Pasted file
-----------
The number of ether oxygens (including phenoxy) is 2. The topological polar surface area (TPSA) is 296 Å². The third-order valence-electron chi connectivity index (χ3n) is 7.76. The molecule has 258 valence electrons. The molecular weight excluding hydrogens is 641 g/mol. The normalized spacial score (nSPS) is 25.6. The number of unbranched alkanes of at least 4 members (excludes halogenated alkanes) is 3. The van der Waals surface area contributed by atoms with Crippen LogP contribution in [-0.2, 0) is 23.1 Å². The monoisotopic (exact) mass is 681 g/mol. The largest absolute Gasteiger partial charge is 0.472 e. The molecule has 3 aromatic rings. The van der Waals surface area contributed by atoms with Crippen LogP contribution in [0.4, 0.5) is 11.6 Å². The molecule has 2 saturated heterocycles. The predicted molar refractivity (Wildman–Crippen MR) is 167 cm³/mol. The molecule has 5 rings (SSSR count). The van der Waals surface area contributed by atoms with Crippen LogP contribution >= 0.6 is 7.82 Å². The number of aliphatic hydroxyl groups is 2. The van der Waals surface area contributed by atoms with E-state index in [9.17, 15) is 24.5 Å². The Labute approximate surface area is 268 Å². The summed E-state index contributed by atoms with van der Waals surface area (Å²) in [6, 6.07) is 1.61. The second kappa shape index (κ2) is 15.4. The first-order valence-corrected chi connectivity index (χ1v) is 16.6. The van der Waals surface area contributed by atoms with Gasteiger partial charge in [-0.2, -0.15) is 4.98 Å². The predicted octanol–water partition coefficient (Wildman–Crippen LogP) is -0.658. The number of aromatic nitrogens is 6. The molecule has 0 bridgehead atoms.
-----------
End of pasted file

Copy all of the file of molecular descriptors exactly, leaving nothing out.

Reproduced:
The number of ether oxygens (including phenoxy) is 2. The topological polar surface area (TPSA) is 296 Å². The third-order valence-electron chi connectivity index (χ3n) is 7.76. The molecule has 258 valence electrons. The molecular weight excluding hydrogens is 641 g/mol. The normalized spacial score (nSPS) is 25.6. The number of unbranched alkanes of at least 4 members (excludes halogenated alkanes) is 3. The van der Waals surface area contributed by atoms with Crippen LogP contribution in [-0.2, 0) is 23.1 Å². The monoisotopic (exact) mass is 681 g/mol. The largest absolute Gasteiger partial charge is 0.472 e. The molecule has 3 aromatic rings. The van der Waals surface area contributed by atoms with Crippen LogP contribution in [0.4, 0.5) is 11.6 Å². The molecule has 2 saturated heterocycles. The predicted molar refractivity (Wildman–Crippen MR) is 167 cm³/mol. The molecule has 5 rings (SSSR count). The van der Waals surface area contributed by atoms with Crippen LogP contribution >= 0.6 is 7.82 Å². The number of aliphatic hydroxyl groups is 2. The van der Waals surface area contributed by atoms with E-state index in [9.17, 15) is 24.5 Å². The Labute approximate surface area is 268 Å². The summed E-state index contributed by atoms with van der Waals surface area (Å²) in [6, 6.07) is 1.61. The second kappa shape index (κ2) is 15.4. The first-order valence-corrected chi connectivity index (χ1v) is 16.6. The van der Waals surface area contributed by atoms with Gasteiger partial charge in [-0.2, -0.15) is 4.98 Å². The predicted octanol–water partition coefficient (Wildman–Crippen LogP) is -0.658. The number of aromatic nitrogens is 6. The molecule has 0 bridgehead atoms.